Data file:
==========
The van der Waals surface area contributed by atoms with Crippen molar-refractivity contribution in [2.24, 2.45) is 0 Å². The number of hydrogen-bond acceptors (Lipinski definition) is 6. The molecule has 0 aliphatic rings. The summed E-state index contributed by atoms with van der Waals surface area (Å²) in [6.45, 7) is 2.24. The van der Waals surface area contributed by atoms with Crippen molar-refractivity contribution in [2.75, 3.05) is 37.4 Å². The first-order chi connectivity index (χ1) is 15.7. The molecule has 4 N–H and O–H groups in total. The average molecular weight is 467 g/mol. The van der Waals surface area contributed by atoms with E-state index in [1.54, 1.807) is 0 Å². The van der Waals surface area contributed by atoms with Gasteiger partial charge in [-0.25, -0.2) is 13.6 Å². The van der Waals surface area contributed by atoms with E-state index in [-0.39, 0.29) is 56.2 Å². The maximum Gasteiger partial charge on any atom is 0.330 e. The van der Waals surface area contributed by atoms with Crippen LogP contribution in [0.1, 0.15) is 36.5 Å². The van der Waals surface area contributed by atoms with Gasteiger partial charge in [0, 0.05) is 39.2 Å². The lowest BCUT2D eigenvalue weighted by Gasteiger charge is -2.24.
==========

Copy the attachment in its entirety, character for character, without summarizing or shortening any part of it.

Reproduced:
The van der Waals surface area contributed by atoms with Crippen molar-refractivity contribution in [2.24, 2.45) is 0 Å². The number of hydrogen-bond acceptors (Lipinski definition) is 6. The molecule has 0 aliphatic rings. The summed E-state index contributed by atoms with van der Waals surface area (Å²) in [6.45, 7) is 2.24. The van der Waals surface area contributed by atoms with Crippen molar-refractivity contribution in [2.75, 3.05) is 37.4 Å². The first-order chi connectivity index (χ1) is 15.7. The molecule has 4 N–H and O–H groups in total. The average molecular weight is 467 g/mol. The van der Waals surface area contributed by atoms with E-state index in [1.54, 1.807) is 0 Å². The van der Waals surface area contributed by atoms with Gasteiger partial charge in [-0.25, -0.2) is 13.6 Å². The van der Waals surface area contributed by atoms with E-state index in [-0.39, 0.29) is 56.2 Å². The maximum Gasteiger partial charge on any atom is 0.330 e. The van der Waals surface area contributed by atoms with Crippen LogP contribution in [0.1, 0.15) is 36.5 Å². The van der Waals surface area contributed by atoms with Gasteiger partial charge in [0, 0.05) is 39.2 Å². The lowest BCUT2D eigenvalue weighted by Gasteiger charge is -2.24.